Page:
Design Isn’t Visual
I’ve noticed a disturbing trend among average designers that keeps them just that – average. The trend has been to focus design time on everything visual, to make the website as pretty, cool or as visually appealing as possible.
While it’s certainly important for a website to be visually appealing, real design isn’t really visual – it’s communicative. Real design tells a story and focuses on subconscious cues from the visitor.
When average designers get a new design project, what sort of questions do they ask the client?
- Can you give me 5 sites that have a design you like?
- What colors are you going for?
- What sort of design elements do you like?
As you can see, these questions all deal with one thing – visuals. When I was in design school, the school focused on old-school print design principles. We studied for weeks the way the best designers approached their projects, and almost none of them had to do with what the client wanted it to look like.
Instead, these designers focused on the target audience and who they were.
- What did certain colors mean to this audience and how would it affect the view of the company?
- How old is this audience and what did they like? What does the negative space of the piece say and how does the content flow?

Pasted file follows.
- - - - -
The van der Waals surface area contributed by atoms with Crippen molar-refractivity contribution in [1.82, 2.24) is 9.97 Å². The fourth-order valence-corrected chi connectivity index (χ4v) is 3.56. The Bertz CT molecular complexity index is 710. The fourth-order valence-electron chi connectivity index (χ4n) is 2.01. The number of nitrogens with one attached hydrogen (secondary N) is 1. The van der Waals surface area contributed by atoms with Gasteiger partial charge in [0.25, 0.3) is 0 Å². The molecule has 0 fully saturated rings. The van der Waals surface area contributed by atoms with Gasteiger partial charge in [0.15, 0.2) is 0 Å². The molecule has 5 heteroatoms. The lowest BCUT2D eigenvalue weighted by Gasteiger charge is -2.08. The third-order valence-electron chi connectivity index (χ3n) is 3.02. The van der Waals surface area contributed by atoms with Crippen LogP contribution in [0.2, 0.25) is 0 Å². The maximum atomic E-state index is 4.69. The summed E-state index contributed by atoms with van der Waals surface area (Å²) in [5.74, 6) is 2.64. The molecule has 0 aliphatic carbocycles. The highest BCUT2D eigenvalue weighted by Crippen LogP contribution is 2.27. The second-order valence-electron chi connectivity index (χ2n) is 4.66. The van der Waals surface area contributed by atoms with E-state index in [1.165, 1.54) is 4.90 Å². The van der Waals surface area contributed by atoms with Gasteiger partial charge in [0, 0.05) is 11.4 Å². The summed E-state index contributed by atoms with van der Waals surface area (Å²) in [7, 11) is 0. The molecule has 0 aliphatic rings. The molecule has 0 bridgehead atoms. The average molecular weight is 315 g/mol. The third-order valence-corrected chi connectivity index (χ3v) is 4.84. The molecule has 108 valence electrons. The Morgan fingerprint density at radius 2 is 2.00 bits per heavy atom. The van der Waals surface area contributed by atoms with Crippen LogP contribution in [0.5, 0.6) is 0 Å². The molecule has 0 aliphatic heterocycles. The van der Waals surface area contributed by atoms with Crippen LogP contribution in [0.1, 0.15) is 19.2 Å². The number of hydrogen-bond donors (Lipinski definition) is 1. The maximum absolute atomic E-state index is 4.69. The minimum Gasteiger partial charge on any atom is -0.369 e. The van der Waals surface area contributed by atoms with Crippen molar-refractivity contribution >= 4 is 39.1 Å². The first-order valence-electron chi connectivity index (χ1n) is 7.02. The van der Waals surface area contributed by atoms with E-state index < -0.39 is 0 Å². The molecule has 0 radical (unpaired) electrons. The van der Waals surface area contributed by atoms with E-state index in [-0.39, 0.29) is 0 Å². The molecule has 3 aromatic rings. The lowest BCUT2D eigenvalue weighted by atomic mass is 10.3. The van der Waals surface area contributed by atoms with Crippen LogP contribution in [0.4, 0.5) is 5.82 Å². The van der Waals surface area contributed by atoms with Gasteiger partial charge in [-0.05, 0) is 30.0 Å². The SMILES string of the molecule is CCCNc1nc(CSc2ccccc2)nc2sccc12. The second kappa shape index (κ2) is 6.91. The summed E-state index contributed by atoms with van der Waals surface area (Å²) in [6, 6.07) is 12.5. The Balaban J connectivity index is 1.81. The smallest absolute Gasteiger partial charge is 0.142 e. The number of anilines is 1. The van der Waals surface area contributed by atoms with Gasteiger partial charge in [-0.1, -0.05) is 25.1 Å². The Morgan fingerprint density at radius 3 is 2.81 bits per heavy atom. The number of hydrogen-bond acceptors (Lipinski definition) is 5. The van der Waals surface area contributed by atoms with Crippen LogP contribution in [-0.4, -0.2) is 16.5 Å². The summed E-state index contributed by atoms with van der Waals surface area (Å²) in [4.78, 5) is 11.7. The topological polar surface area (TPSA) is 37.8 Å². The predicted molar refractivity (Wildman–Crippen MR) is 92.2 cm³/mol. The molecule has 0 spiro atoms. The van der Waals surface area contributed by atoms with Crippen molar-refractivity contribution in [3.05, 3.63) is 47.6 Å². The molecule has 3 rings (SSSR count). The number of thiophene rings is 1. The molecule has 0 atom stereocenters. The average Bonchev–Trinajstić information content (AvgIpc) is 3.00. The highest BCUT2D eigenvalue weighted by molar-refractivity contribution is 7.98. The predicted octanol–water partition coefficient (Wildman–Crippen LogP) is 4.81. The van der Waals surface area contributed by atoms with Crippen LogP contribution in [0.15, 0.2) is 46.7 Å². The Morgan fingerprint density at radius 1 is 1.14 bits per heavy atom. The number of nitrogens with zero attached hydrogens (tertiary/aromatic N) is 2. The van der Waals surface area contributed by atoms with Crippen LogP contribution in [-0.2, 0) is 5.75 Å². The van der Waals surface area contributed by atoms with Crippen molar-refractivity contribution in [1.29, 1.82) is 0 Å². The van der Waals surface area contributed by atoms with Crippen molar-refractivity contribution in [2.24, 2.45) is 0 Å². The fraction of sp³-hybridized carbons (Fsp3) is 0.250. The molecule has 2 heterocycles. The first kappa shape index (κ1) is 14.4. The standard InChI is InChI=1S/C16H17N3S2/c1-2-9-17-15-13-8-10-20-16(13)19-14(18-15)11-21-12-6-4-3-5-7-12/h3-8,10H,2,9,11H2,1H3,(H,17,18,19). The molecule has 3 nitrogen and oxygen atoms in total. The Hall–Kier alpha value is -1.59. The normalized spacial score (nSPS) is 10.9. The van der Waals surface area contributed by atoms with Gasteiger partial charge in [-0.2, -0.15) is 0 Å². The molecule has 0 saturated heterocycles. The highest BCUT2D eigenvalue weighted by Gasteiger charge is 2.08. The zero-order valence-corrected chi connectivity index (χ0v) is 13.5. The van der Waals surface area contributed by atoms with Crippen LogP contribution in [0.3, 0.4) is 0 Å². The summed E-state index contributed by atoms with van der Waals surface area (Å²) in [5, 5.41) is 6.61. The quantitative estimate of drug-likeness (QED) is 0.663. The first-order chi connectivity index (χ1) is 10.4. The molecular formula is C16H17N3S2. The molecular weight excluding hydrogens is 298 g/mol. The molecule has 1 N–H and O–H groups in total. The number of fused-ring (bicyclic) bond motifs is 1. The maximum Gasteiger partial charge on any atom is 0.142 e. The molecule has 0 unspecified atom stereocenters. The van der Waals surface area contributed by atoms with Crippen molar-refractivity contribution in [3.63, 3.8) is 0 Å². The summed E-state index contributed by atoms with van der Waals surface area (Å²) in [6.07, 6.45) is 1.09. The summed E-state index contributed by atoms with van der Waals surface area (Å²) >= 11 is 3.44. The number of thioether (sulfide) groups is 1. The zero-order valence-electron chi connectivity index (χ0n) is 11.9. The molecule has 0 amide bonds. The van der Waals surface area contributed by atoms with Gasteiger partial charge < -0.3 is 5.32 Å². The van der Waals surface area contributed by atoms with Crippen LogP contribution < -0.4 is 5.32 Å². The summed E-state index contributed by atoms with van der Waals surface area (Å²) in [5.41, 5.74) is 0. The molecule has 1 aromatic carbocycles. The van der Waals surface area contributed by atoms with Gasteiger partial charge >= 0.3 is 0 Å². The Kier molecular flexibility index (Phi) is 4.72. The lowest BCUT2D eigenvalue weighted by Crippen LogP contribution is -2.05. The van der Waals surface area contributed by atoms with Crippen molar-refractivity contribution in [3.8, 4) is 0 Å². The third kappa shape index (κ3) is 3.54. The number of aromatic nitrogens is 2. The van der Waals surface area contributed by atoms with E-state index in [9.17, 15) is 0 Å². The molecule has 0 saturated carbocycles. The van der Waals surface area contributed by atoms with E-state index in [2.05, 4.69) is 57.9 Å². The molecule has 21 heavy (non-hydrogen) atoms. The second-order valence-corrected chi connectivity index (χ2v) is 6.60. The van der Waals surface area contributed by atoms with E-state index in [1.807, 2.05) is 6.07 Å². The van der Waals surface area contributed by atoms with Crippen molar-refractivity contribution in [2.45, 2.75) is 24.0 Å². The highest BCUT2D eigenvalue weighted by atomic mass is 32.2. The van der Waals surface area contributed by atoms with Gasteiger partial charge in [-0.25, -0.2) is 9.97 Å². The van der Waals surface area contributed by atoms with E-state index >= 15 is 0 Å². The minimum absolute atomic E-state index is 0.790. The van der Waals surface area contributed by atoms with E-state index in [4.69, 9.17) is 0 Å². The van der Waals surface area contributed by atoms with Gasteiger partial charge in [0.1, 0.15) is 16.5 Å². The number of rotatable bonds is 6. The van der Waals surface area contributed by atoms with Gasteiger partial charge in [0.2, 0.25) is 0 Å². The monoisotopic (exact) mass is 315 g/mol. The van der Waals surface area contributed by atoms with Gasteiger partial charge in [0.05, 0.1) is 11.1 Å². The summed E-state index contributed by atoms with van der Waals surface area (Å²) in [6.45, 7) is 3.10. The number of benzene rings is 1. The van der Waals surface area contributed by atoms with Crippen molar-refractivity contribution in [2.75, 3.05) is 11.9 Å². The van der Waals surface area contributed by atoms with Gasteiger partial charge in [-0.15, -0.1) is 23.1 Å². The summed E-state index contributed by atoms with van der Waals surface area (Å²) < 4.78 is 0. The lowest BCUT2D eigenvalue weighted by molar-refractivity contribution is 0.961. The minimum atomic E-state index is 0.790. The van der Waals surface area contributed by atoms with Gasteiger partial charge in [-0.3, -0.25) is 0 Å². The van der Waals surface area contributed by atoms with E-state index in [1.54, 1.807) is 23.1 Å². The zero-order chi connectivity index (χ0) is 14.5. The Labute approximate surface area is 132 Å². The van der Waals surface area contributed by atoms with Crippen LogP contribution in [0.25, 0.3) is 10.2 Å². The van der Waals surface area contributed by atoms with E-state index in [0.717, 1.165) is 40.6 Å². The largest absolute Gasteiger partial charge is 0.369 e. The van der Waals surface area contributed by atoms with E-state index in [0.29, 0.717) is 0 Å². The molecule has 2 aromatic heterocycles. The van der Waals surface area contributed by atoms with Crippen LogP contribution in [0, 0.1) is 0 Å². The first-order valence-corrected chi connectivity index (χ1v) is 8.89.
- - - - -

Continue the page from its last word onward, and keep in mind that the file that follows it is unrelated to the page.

- How should the audience feel?
- What message is the company trying to convey?
As you can see, all of these do affect the visual design itself, but none of them are about the actual visuals. They’re about the way the piece communicates with the audience.
I think that thanks to the ease of the Internet and tools like Photoshop, there’s been a huge influx of both rookie designers with no training and clients with little to no budgets. This makes the brainstorming process tougher and in some cases, non-existent.
Good designers don’t start with design. They go through a full process of several steps that include research before they even touch a computer. The full design process should look like:
- Research of company
- Research of target audience
- Brainstorming/free-flowing exercises
- First comps
- Second comps, etc
How often do you see today’s web designers do anything but the comps? How much do you think their design suffers because of it?
When Steve Jobs left Apple and went on to found NeXt, he hired one of the best logo designers ever – Paul Rand. Here’s what Job’s said about Rand:
“I asked him if he would come up with a few options. And he said, “No. I will solve your problem for you. And you will pay me. And you don’t have to use the solution. If you want options, go talk to other people. But I’ll solve your problem for you the best way I know how. And you use it or not. That’s up to you. You’re the client. But you pay me.” And there was a clarity about the relationship that was refreshing.”
While we probably aren’t famous enough to respond as bluntly as Rand did, we can learn an important lesson from him. Clients come to us for our expertise, so why do we rely on them or allow them to push us in the direction the design should go?
Have you noticed a decline in the quality of design? Do you think today’s design is based too much on the visual aspect?
image by Kapungo